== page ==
Dame Anita Roddick

Idealist entrepreneur who with the Body Shop took 'cruelty-free' products into the high street

Wednesday 12 September 2007 00:00 BST

Anita Lucia Perilli, businesswoman: born Littlehampton, West Sussex 23 October 1942; managing director, The Body Shop 1976-94, chief executive 1994-98, co-chairman 1998-2002, non-executive director 2002-06, consultant 2006-07; OBE 1988, DBE 2003; trustee, The Body Shop Foundation 1990-2007; married 1970 Gordon Roddick (two daughters); died Chichester, West Sussex 10 September 2007.

From the outset Anita Roddick was a myth-maker. One of the most lauded and yet controversial businesswomen of her generation, she specialised in apparently breaking the rules. She was a pioneering woman in a man's world. She turned a cottage industry selling hand-made products into a global brand worth millions. She lambasted the "pin-striped dinosaurs" of the City, despite the fact that they were financing her. She embraced green issues before they were fashionable. She averred that shopping was a moral choice. And she insisted that making money and making the world a better place were not incompatible. That was her triumph. Her tragedy was that in the end she came to believe her own PR.

She was born Anita Perilli in 1942 in Littlehampton to an Italian immigrant family, the third of four children. She grew up, between education at the local convent and secondary modern school, working in her parents' café which is where, driven by her mother's thrift, she learned the value of recycling. But from the outset she had her eyes on the wider world. Aged 10, she came across a book about the Nazi concentration camps which is what, she later said, kick-started in her "a sense of outrage and a sense of empathy for the human condition". Aged 13 she engaged in her first piece of activism, joining a march for the Campaign for Nuclear Disarmament.

Turned down by drama school she surrendered her ambition to become an actor and in 1962 went to Bath to train as a teacher. There she received a scholarship to study on a kibbutz in Israel. It gave her the taste for travel which before long led her to Tahiti, the New Hebrides, New Caledonia, Australia and South Africa. Along the way she became fascinated with the beauty treatments used by local women using freely available natural ingredients.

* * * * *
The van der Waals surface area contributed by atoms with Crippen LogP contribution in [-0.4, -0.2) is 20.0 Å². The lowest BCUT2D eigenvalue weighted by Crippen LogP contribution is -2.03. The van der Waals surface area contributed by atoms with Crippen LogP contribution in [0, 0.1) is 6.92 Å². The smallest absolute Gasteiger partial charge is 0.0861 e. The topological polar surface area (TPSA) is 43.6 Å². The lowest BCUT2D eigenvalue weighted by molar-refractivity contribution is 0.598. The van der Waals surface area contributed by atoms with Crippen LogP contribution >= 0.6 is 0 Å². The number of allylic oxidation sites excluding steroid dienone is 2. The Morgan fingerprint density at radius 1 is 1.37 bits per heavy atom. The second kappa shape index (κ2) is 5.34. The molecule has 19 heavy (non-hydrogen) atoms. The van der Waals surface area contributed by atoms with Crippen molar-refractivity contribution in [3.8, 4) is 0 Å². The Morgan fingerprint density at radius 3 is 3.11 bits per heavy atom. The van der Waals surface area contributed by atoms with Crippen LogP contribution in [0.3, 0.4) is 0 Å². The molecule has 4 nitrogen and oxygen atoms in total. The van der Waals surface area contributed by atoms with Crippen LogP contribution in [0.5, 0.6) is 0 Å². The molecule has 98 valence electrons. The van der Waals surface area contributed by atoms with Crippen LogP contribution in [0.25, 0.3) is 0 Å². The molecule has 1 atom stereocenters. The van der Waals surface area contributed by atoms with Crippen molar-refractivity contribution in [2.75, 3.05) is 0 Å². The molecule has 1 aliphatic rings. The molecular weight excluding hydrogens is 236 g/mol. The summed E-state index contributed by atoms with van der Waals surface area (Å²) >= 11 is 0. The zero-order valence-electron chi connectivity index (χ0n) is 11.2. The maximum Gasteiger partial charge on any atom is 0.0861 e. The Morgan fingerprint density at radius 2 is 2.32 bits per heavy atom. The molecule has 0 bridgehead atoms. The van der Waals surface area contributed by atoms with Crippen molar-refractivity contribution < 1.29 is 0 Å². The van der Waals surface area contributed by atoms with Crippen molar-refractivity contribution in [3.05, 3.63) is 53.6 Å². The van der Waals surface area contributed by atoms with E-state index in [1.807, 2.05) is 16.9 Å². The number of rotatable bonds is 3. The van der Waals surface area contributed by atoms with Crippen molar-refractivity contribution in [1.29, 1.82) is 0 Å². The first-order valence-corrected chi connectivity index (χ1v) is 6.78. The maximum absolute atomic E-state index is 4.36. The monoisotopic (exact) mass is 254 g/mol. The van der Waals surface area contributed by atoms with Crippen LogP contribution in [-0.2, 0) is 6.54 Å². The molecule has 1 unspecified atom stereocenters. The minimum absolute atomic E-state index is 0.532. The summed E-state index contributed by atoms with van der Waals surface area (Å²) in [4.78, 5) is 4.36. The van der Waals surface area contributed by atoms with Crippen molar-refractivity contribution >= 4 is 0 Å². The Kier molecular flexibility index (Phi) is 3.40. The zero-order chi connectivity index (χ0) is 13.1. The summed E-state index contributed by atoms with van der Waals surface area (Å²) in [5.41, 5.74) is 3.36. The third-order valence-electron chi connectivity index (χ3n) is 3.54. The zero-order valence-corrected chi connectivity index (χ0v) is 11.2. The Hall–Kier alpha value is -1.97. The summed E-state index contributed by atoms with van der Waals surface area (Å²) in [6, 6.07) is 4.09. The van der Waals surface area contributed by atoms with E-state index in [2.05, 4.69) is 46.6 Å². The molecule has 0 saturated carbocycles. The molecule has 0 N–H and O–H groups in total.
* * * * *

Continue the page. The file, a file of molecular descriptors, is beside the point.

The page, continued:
The knowledge remained dormant for several years during which she met her future husband, Gordon Roddick. They had one child, then married in 1970, and then had another. But the couple found it hard to settle. They tried running a picture-framing shop, then a restaurant, then a hotel, before Gordon announced that he wanted to ride horseback from Argentina to New York, in emulation of some celebrated Swiss explorer. She agreed and then mused on how she would make a living in his absence.

She recalled some of the beauty treatments she had seen on her travels. "In Polynesia," she later recalled, "I had seen women rubbing cocoa butter on their breasts and bellies and bums. Their skin was like velvet." She teamed up with a local herbalist to recreate some of the natural therapies – cocoa-butter moisturiser and tea-tree facial oil.

In 1976 she opened a small business in Brighton which she called the Body Shop, a name she had seen over a garage that specialised in panel-beating, and immediately gained a burst of publicity when two nearby funeral directors objected to the shop sign she erected. The dingy premises were painted green to cover the damp walls.

By the time Gordon returned from his adventuring the shop had become such a success that she had opened a second. She had invented 15 products based on natural ingredients, most of them based on cocoa butter. They were sold in small, plain plastic bottles designed to hold urine samples. Their labels were hand-written by Anita who told customers that if they brought them back she would refill them. "We recycled everything, not because we were environmentally friendly but because we didn't have enough bottles," she said.